Read before the I.H.A., Bureau of Obstetrics and Pediatrics.

Margaret Burgess-W…

CASE 1. –

Little girl of six; nocturnal enuresis three and four times a week. Restless, irritable, “when I get angry I slam the door.” Sensitive to cold. Calc. Carb. 13 m., one powder cured without repetition of remedy.

CASE 2. –

Little boy, age 8, slender, under size. Has wet the bed all his life, sometimes three nights in succession. Hands and feet cold and moist, frequent attacks of loose, cream-colored stools. Calc. Carb. 13 m., repeat in one month, cured.

CASE 3. –

Well-developed girl of 13, weighing 113 pounds, has always wet the bed several times a week. Menstruated first six months ago normally. No energy, “wants to sit around and read.” pale, especially in the morning, no appetite for breakfast, becomes faint while standing. Cries easily, irritable, “pouty in the morning.” Offensive foot sweat. Sleeps doubled up like a jackknife, dreams of fire and parties. Generally worse in cold weather. Mother and father had both wet the bed until late childhood. I struggled with this case over a period of several months. Sulphur, Sepia, Puls., Silica were given without success, until Psorinum 500 proved to be the similimum.

CASE 4 –

Sister of above, age 10, very large for age, strong, healthy, vigorous, no symptoms except almost nightly bed wetting. After many failures Equisetum 6x was given and improvement began at once. It is too soon yet to report a permanent cure but the indications are favorable.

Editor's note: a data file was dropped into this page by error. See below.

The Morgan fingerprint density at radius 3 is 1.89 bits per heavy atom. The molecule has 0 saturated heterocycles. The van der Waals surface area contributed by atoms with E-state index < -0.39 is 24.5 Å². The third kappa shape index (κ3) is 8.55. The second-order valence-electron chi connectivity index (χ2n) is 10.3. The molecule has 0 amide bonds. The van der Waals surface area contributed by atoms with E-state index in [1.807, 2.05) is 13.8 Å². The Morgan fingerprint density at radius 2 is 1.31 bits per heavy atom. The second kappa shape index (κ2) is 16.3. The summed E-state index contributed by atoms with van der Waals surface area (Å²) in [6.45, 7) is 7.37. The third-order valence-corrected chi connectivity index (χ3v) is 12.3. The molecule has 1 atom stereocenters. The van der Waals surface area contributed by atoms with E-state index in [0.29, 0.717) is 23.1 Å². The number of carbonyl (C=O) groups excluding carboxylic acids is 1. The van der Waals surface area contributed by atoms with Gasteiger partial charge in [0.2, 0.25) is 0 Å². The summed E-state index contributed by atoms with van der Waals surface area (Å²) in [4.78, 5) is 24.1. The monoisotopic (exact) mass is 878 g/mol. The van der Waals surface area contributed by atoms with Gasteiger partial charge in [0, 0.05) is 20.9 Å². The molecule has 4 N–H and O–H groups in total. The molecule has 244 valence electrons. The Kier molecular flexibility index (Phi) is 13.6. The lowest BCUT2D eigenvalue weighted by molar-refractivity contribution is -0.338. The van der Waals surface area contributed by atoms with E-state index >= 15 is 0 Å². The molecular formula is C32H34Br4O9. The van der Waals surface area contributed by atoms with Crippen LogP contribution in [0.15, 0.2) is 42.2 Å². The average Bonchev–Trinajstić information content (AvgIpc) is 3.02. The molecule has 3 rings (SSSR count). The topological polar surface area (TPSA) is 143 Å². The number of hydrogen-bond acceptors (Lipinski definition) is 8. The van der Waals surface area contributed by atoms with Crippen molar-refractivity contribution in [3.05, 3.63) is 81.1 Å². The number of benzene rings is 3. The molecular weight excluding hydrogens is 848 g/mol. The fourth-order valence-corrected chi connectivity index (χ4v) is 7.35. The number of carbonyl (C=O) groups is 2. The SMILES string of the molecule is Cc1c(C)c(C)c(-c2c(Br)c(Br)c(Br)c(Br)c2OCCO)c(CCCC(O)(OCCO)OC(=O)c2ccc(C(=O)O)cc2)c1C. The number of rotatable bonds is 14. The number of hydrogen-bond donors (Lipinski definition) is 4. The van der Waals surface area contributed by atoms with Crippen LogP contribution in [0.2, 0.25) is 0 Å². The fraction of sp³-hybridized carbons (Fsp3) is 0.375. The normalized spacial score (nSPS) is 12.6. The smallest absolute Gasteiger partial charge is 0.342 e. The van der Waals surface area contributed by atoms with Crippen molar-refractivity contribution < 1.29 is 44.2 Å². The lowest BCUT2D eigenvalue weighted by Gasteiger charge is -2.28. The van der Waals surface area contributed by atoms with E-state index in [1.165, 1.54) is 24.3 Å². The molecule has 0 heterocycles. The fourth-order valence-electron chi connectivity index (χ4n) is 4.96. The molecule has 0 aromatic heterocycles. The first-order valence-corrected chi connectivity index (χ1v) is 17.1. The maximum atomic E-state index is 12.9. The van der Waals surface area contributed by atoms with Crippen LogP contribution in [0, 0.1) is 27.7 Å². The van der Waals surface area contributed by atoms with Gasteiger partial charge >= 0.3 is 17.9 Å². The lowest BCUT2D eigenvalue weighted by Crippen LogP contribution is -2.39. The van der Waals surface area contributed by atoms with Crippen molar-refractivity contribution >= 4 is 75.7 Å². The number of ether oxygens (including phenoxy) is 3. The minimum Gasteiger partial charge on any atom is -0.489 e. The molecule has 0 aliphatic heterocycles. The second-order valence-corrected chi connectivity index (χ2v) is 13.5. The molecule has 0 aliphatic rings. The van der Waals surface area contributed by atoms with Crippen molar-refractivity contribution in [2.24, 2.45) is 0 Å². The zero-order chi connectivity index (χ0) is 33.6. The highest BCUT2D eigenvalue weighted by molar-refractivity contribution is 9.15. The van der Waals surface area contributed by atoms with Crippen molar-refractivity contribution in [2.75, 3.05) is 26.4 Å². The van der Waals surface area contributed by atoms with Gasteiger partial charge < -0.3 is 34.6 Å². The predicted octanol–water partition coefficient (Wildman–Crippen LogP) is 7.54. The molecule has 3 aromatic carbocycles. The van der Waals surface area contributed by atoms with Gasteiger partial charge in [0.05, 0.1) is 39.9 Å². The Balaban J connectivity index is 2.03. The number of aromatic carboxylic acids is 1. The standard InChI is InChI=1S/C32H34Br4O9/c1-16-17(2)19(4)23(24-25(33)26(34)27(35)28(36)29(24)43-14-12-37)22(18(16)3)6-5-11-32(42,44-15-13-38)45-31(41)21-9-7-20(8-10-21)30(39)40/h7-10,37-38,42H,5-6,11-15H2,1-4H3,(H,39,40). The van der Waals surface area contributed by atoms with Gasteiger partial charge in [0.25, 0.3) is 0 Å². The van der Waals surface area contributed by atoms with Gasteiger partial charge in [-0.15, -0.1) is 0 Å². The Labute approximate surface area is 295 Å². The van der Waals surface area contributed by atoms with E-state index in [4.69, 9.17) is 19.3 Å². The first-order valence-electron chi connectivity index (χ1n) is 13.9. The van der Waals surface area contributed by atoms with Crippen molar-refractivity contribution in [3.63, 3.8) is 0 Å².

CASE 5. –

Horny wart on palmar surface of right thumb, quarter of an inch in height. Various local measures has been used but without effect. The fair-haired little girl of two and a half presented no symptoms except a decided craving for fats and salt. Nitric Acid 1200 caused the wart to shrivel at once and in three days it was gone.

CASE 6. –

Dorothy, age 10. One large seed wart and thirty-four small ones on hands and fingers. Pain and swelling in knees and ankles, worse in winter and before a storm, cervical glands swollen. Rhus tox. m. was followed by general improvement. In four weeks the warts which she had had for two years had disappeared and the knees and ankles were well.

CASE 7. –

Mrs. P. has been married seven years, had been pregnant four times, but each time had miscarried at two, three, four and six months respectively. There was a paucity of symptoms, the patient never having been ill. She conceived in July, and progressed well under Puls., given for digestive disturbances, until October, when she had a sudden gush of blood, water and clots. She was put to bed, Sabina m. was given. All threatening symptoms subsided within a few days. In the following April a fine baby girl was born.

Margaret Burgess Webster